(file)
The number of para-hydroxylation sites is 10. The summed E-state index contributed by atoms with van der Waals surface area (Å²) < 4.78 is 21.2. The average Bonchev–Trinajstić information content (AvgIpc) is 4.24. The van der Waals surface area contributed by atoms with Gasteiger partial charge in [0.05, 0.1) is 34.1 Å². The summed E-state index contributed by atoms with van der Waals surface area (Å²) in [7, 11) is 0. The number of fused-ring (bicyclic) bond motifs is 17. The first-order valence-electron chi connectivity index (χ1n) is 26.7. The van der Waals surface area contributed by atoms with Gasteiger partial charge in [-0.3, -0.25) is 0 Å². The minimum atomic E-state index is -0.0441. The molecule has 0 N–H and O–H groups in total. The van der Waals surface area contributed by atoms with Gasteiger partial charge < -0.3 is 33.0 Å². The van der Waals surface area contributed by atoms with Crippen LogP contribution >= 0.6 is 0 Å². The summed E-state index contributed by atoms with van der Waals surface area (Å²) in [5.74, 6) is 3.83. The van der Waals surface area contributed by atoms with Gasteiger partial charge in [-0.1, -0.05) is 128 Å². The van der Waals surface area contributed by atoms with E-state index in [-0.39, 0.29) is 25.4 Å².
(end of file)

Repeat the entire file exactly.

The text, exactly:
The number of para-hydroxylation sites is 10. The summed E-state index contributed by atoms with van der Waals surface area (Å²) < 4.78 is 21.2. The average Bonchev–Trinajstić information content (AvgIpc) is 4.24. The van der Waals surface area contributed by atoms with Gasteiger partial charge in [0.05, 0.1) is 34.1 Å². The summed E-state index contributed by atoms with van der Waals surface area (Å²) in [7, 11) is 0. The number of fused-ring (bicyclic) bond motifs is 17. The first-order valence-electron chi connectivity index (χ1n) is 26.7. The van der Waals surface area contributed by atoms with Gasteiger partial charge in [-0.3, -0.25) is 0 Å². The minimum atomic E-state index is -0.0441. The molecule has 0 N–H and O–H groups in total. The van der Waals surface area contributed by atoms with Gasteiger partial charge < -0.3 is 33.0 Å². The van der Waals surface area contributed by atoms with Crippen LogP contribution >= 0.6 is 0 Å². The summed E-state index contributed by atoms with van der Waals surface area (Å²) in [5.74, 6) is 3.83. The van der Waals surface area contributed by atoms with Gasteiger partial charge in [-0.1, -0.05) is 128 Å². The van der Waals surface area contributed by atoms with E-state index in [-0.39, 0.29) is 25.4 Å².